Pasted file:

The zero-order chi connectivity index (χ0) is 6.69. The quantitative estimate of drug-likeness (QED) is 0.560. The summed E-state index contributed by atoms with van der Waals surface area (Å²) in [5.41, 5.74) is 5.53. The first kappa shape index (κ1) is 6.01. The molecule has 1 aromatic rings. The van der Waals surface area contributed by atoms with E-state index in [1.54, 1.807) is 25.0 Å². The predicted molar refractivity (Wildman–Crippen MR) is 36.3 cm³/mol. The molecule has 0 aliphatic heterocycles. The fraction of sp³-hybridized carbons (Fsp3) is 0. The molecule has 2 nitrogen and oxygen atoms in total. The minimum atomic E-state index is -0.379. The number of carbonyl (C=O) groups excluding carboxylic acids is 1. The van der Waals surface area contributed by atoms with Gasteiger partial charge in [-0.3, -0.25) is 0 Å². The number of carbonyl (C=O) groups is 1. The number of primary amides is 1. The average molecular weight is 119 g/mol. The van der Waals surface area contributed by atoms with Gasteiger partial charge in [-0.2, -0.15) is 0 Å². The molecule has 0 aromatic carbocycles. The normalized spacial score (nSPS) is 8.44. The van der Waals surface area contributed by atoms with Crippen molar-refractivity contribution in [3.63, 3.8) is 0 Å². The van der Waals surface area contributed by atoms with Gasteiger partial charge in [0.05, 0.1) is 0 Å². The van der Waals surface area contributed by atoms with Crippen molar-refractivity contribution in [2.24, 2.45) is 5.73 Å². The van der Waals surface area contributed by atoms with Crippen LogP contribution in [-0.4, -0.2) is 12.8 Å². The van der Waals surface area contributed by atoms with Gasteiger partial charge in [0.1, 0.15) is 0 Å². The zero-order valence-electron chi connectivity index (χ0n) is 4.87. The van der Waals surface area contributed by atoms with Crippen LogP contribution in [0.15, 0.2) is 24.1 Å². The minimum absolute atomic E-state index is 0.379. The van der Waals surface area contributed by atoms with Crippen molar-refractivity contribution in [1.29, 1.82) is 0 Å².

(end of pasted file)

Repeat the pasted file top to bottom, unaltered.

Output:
The zero-order chi connectivity index (χ0) is 6.69. The quantitative estimate of drug-likeness (QED) is 0.560. The summed E-state index contributed by atoms with van der Waals surface area (Å²) in [5.41, 5.74) is 5.53. The first kappa shape index (κ1) is 6.01. The molecule has 1 aromatic rings. The van der Waals surface area contributed by atoms with E-state index in [1.54, 1.807) is 25.0 Å². The predicted molar refractivity (Wildman–Crippen MR) is 36.3 cm³/mol. The molecule has 0 aliphatic heterocycles. The fraction of sp³-hybridized carbons (Fsp3) is 0. The molecule has 2 nitrogen and oxygen atoms in total. The minimum atomic E-state index is -0.379. The number of carbonyl (C=O) groups excluding carboxylic acids is 1. The van der Waals surface area contributed by atoms with Gasteiger partial charge in [-0.3, -0.25) is 0 Å². The number of carbonyl (C=O) groups is 1. The number of primary amides is 1. The average molecular weight is 119 g/mol. The van der Waals surface area contributed by atoms with Gasteiger partial charge in [-0.2, -0.15) is 0 Å². The molecule has 0 aromatic carbocycles. The normalized spacial score (nSPS) is 8.44. The van der Waals surface area contributed by atoms with Crippen molar-refractivity contribution in [3.63, 3.8) is 0 Å². The van der Waals surface area contributed by atoms with Gasteiger partial charge in [0.05, 0.1) is 0 Å². The van der Waals surface area contributed by atoms with Crippen molar-refractivity contribution in [2.24, 2.45) is 5.73 Å². The van der Waals surface area contributed by atoms with Crippen LogP contribution in [-0.4, -0.2) is 12.8 Å². The van der Waals surface area contributed by atoms with Gasteiger partial charge in [0.1, 0.15) is 0 Å². The zero-order valence-electron chi connectivity index (χ0n) is 4.87. The van der Waals surface area contributed by atoms with Crippen LogP contribution in [0.15, 0.2) is 24.1 Å². The minimum absolute atomic E-state index is 0.379. The van der Waals surface area contributed by atoms with Crippen molar-refractivity contribution in [1.29, 1.82) is 0 Å².